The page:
From her morning breakfast to her famous "red boxes" of documents, the monarch sticks to a strict routine
The woman who came to the throne as a mother of two at age 25 in 1952 keeps her life just so in a routine that has remained amazingly unchanged through the 63 years that she has served as sovereign.
Waking at 7:30 a.m., she listens to her vintage Roberts radio tuned to BBC Radio 4’s Today program. “She loves to hear British politicians being grilled by the presenters,” Brian Hoey, author of At Home With The Queen, tells PEOPLE in this week’s issue.
A footman carries a “calling tray” of Twinings’ English breakfast tea in a bone china cup and saucer, served with milk (no sugar) and some Marie cookies, which a maid brings into her room.
After a bath, she will sit with her husband of 68 years, Prince Philip, 94, for cereal (she likes cornflakes), which is kept in Tupperware containers. She reads newspapers, but first to catch her eye is the Racing Post, which covers her favorite pastime of horse racing.
She then pores through the documents from the government in her so-called “red boxes” – scarlet leather cases with legal and other papers. The only days she doesn’t do so are Christmas and Easter, quiet non-working days for the devoutly religious woman. (She is head of the Anglican Protestant Church of England.)
If she has an official engagement, she will be seen in public later, coming in from Windsor Castle on Tuesdays for the week. Many of her other official roles are to meet with diplomats or the British Prime Minister, for example, in audiences behind closed doors. It is something she has become immensely experienced at over a period when she has met 12 American presidents.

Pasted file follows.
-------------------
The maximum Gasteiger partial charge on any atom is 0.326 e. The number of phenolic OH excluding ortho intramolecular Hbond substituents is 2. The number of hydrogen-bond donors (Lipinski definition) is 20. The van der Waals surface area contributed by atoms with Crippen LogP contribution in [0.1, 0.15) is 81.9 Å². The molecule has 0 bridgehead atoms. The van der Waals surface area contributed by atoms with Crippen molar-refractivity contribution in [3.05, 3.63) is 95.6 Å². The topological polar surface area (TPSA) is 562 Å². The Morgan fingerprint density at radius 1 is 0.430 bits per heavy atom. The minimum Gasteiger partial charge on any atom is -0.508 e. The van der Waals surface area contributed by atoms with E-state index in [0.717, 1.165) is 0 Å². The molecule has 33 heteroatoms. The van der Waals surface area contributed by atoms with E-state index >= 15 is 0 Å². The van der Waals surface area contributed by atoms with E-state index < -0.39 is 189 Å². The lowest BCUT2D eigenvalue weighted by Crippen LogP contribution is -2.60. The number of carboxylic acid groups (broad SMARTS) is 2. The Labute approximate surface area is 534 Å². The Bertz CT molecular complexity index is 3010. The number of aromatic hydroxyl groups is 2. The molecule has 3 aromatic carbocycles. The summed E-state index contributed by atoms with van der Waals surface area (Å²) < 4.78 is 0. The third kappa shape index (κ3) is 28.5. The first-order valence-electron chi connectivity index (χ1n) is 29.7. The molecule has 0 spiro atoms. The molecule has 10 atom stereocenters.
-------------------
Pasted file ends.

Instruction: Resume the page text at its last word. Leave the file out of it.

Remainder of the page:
She manages to keep completely neutral, to outside eyes and ears in any case. “I have worked for her 46 years, and have never heard her say anything to let anyone think she favored one political party over another or a political personality over another,” her former stud manager Sir Michael Oswald tells PEOPLE. “She has never put a foot wrong.”
And giving up – as her uncle Edward VIII did by abdicating in 1936 – is not an option. “As long as she is able to carry out her duties she will continue,” Oswald says.
But she has become adept at keeping her work life separate from her domestic one, a home life that involves other members of what has been called the “Family Firm.”
Sometimes she will host a lunch, helping her and Philip stay informed as they meet a cross-section of people from public life, politics and the celebrity world, as race car driver Lewis Hamilton recently recounted.
Her cousin Margaret Rhodes, 90, says she expertly juggles family with work, from attending to the concerns of a servants’ family or the tasks of hosting a party at Balmoral Castle in Scotland. “She has this ability to compartmentalize her brain,” says Rhodes, “and if she has a worry about something, she can shut the door on that compartment and be totally outgoing and happy with other people.”
In the evenings, she might watch classic British comedies or mysteries and detectives stories like Inspector Morse.
And then there are the horses. “If it’s during the racing season and she’s been busy during the day, then somebody will put together a recording of the races that day,” says Hoey. “Particularly, if one of her horses has been running.”
One of those keeping a check on how her horses are fairing is Oswald, 81, who says, “She not only loves them but she understands them in every aspect. Horse psychology is not the right word but she understands how they feel and how they react.”
Of course, the Queen is in an extraordinary position, but if things were different, she would be like many other aristocrats. Her cousin Rhodes adds, “She is a country person, and if she had not been who she was she would be living in the country with horses and lots of dogs.”
For many more fascinating details and photographs of record-breaking Queen Elizabeth, pick up the latest issue of PEOPLE, on newsstands Friday